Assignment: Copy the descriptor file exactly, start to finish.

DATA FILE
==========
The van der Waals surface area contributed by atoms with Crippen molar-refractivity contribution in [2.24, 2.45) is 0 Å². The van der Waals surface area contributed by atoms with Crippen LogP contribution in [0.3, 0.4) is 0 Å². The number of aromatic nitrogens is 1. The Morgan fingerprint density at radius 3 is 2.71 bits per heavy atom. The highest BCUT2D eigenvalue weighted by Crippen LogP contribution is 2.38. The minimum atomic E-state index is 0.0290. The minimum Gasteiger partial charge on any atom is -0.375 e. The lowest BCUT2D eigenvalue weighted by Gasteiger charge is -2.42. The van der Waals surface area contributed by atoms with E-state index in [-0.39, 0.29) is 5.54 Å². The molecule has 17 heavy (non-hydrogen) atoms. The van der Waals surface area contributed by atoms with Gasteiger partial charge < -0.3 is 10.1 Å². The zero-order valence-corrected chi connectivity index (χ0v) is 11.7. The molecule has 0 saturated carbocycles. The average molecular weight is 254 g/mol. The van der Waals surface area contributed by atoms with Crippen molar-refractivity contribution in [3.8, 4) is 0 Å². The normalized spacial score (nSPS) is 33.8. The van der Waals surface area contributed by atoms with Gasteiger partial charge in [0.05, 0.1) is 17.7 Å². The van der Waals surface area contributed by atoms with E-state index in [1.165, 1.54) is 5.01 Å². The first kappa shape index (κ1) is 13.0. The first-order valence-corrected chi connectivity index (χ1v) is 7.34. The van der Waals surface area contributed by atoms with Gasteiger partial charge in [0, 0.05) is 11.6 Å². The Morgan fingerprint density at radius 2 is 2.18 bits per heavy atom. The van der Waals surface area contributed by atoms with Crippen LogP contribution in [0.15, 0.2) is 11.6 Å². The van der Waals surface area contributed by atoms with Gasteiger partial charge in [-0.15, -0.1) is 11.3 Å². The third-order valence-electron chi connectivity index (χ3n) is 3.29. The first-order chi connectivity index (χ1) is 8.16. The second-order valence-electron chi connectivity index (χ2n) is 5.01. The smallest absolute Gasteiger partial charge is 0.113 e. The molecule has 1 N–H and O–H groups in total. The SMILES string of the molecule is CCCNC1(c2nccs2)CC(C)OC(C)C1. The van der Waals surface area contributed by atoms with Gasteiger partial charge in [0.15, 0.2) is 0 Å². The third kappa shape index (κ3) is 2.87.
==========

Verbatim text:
The van der Waals surface area contributed by atoms with Crippen molar-refractivity contribution in [2.24, 2.45) is 0 Å². The van der Waals surface area contributed by atoms with Crippen LogP contribution in [0.3, 0.4) is 0 Å². The number of aromatic nitrogens is 1. The Morgan fingerprint density at radius 3 is 2.71 bits per heavy atom. The highest BCUT2D eigenvalue weighted by Crippen LogP contribution is 2.38. The minimum atomic E-state index is 0.0290. The minimum Gasteiger partial charge on any atom is -0.375 e. The lowest BCUT2D eigenvalue weighted by Gasteiger charge is -2.42. The van der Waals surface area contributed by atoms with E-state index in [-0.39, 0.29) is 5.54 Å². The molecule has 17 heavy (non-hydrogen) atoms. The van der Waals surface area contributed by atoms with Gasteiger partial charge < -0.3 is 10.1 Å². The zero-order valence-corrected chi connectivity index (χ0v) is 11.7. The molecule has 0 saturated carbocycles. The average molecular weight is 254 g/mol. The van der Waals surface area contributed by atoms with Crippen molar-refractivity contribution in [3.8, 4) is 0 Å². The normalized spacial score (nSPS) is 33.8. The van der Waals surface area contributed by atoms with Gasteiger partial charge in [0.05, 0.1) is 17.7 Å². The van der Waals surface area contributed by atoms with E-state index in [1.165, 1.54) is 5.01 Å². The first kappa shape index (κ1) is 13.0. The first-order valence-corrected chi connectivity index (χ1v) is 7.34. The van der Waals surface area contributed by atoms with Gasteiger partial charge in [0, 0.05) is 11.6 Å². The Morgan fingerprint density at radius 2 is 2.18 bits per heavy atom. The van der Waals surface area contributed by atoms with Crippen LogP contribution in [0.15, 0.2) is 11.6 Å². The van der Waals surface area contributed by atoms with Gasteiger partial charge in [-0.15, -0.1) is 11.3 Å². The third-order valence-electron chi connectivity index (χ3n) is 3.29. The first-order chi connectivity index (χ1) is 8.16. The second-order valence-electron chi connectivity index (χ2n) is 5.01. The smallest absolute Gasteiger partial charge is 0.113 e. The molecule has 1 N–H and O–H groups in total. The SMILES string of the molecule is CCCNC1(c2nccs2)CC(C)OC(C)C1. The van der Waals surface area contributed by atoms with Gasteiger partial charge in [0.15, 0.2) is 0 Å². The third kappa shape index (κ3) is 2.87.